In 1542, two monks from Paros founded the first cells and the church, in the same area where the old church, devoted to the Presentation of Mother Mary, used to be. However, the monastery of Mother Mary of Tourlos obtained its final shape almost two hundred years later, when in 1757 the monk Ignatius Bassoulas was forced to retire inside and renovate it. Dazzled by the wealth of the Western Church, during his stay in Italy he had embraced Catholicism, however when he returned to his homeland he repented and decided to atone. Having worked for ten years and after having spent a large part of his private assets, the abbot could boast about having constructed a holly “fortress” with a wonderful wooden carved iconostasis, covered all in gold leaf by Italian craftsmen, while for the Episcopal throne and the Pulpit of the 18th century it is said that they have been crafted in Florence… The residential area of Ano Mera was developed around the monastery of Virgin Mary of Troulos. Today, the monastery collection encompasses a large number of religious artifacts, vestments, tools, liturgical objects, icons and offerings.
The Armenistis Lighthouse
It was built in 1891 at the location Fanari of the cape Armenistis, approximately 5 km northwest of Chora. Its construction was decided after the British steamboat VOLTA sank causing the death of 11 members of the crew in 1887 on the north coast of Mykonos. The tower rises up to 19 meters and it has a focal height of 184 meters. The mechanism of the original lamp was made by SAUTER LEMONIER and functioned at the top of the lighthouse until 1983. Since then part of it is kept in the garden of the Aegean Maritime Museum, at the area Three Wells, in Chora.
You will find it on the way to Panormos beach. It is an artificial lake – rain water collector that serves the island’s water supply needs, especially during summer months.
The Three wells
In the middle of Chora, since the mid 18th century and until the 1950’s the three wells ensured the water supply for the city of Mykonos.
Radiant, in its snow-white “dress”, the most photographed church of the Aegean is a staggering example of medieval Cycladic architecture. The complex structure standing at the west side of Castro since the 16th-17th century consists of five temples, built on two levels. You will find it on the way from Gialos to Little Venice.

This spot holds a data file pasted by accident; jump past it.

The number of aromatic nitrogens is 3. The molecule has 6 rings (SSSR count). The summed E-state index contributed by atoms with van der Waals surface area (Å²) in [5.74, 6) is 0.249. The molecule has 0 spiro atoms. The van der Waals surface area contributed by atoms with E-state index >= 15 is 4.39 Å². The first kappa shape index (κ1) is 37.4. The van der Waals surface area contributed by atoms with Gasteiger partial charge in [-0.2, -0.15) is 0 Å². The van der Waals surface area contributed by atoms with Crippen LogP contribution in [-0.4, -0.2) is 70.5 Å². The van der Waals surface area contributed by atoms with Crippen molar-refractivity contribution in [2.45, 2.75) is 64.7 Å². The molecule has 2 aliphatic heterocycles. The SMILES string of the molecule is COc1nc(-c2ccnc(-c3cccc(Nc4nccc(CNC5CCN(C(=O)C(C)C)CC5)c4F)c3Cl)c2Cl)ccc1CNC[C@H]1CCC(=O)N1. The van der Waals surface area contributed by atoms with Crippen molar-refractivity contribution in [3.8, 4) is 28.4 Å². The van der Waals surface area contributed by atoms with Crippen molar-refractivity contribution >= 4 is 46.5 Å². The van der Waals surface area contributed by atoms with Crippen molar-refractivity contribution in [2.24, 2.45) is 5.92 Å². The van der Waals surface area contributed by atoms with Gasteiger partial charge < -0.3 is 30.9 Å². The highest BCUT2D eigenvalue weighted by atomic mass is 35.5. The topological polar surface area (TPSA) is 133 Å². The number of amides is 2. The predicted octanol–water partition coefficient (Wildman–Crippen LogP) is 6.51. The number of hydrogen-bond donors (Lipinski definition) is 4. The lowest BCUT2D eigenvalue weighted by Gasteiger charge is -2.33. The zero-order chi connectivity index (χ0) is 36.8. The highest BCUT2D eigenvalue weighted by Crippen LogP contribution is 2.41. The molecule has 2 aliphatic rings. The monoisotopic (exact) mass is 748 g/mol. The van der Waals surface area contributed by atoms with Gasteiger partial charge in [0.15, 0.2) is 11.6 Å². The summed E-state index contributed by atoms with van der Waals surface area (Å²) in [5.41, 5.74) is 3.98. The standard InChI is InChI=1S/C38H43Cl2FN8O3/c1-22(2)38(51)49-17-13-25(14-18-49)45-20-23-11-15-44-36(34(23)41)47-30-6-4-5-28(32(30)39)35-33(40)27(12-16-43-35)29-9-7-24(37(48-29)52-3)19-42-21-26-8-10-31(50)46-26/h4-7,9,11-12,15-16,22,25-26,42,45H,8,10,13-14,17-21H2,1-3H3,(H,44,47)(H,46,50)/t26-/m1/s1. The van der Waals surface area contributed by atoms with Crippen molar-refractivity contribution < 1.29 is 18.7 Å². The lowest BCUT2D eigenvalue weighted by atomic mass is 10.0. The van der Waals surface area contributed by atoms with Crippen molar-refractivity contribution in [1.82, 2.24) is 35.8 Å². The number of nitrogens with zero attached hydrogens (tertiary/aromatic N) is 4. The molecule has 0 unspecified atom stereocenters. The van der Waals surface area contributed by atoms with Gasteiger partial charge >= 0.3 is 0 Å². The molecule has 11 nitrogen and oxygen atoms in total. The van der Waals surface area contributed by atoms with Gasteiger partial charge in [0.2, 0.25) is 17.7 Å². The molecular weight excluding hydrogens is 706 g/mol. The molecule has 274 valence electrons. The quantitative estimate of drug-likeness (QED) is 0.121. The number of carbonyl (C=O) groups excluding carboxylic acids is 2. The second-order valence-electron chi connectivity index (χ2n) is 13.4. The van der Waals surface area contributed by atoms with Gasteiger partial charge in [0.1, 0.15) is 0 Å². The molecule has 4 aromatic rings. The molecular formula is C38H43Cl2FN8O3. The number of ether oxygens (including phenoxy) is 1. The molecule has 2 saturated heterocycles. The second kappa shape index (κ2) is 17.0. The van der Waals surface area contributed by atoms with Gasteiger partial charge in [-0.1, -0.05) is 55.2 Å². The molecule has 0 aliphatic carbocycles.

– See more at: http://www.mykonosinformation.com
The sacred island of the ancient times is located 6 n.m. southwest of Mykonos. It covers an area of 3.4 square kilometers and has a population of 14 inhabitants, who work at the archaeological site and the museum of the island. Together with the neighboring Rhenia, they form Deles. According to Thucydides, Carians were the first who “discovered” Delos, while during the 16th century it was inhabited by Mycenaeans and later by Ionians, who made it their religious center. The ancient pilgrimage center of Apollo reached its highest peak after the Persian wars, when the First Delian League was established and it was decided that the official meeting place as well as the treasury of the city states would be held in Delos. That was when the island acquired wealth and great power, of which the Athenians were not very fond. In 454 BC, under the pretext of security, as the Peloponnesian war was raging, the aforementioned decided to transfer the treasury to the Acropolis. Later, when the Delians began claiming the treasury back, the answer they were given was the island’s “catharsis”; the Athenians opened the tombs and transferred the bones and the funeral gifts into a mass grave (known as the Purification pit) in the neighboring Rhenia. They also banned births and deaths on the sacred island, while in 422 BC they banished all Delian population. Approximately three centuries later, in 166 BC the Romans declared Delos a free port, giving a boost to the trade and practically inaugurating a second thriving period. Temples, baths, palaestrae, markets, luxurious residencies and workshops were built at the valley of the Temple of Apollo, where almost 30.000 people inhabited … The beginning of the end started in 88 BC, when Mithridates, the king of Pontus plundered the island of Cyclades. “Worthy” imitators, the pirates of Athenodoros invaded themselves too in 69 BC, leading Delos to darkness. The golden city with the columns, the mosaics, the statues, the palaestrae, the ancient theatre and the bygone wealthy districts came to light again in 1873, after the excavations of the French Archaeological School of Athens. In 1990 Delos was declared a monument of global cultural heritage by UNESCO. Today, in the archaeological site of Delos one will see Arcades, Markets, worship centers and temples as that of Apollo, of Artemis, of Leto, of the Athenians etc. You will also see the avenue of Lions and the Theatre district with the ancient theatre from the 3rd century BC. Spending the night on the island is prohibited.
You can access Delos by tourist boats that depart daily – except Mondays – at 09:00, at 10:00 and at 11:00 from the port of Gialos, next to the church of Agios Nikolaos. Each Monday the site is closed to the public.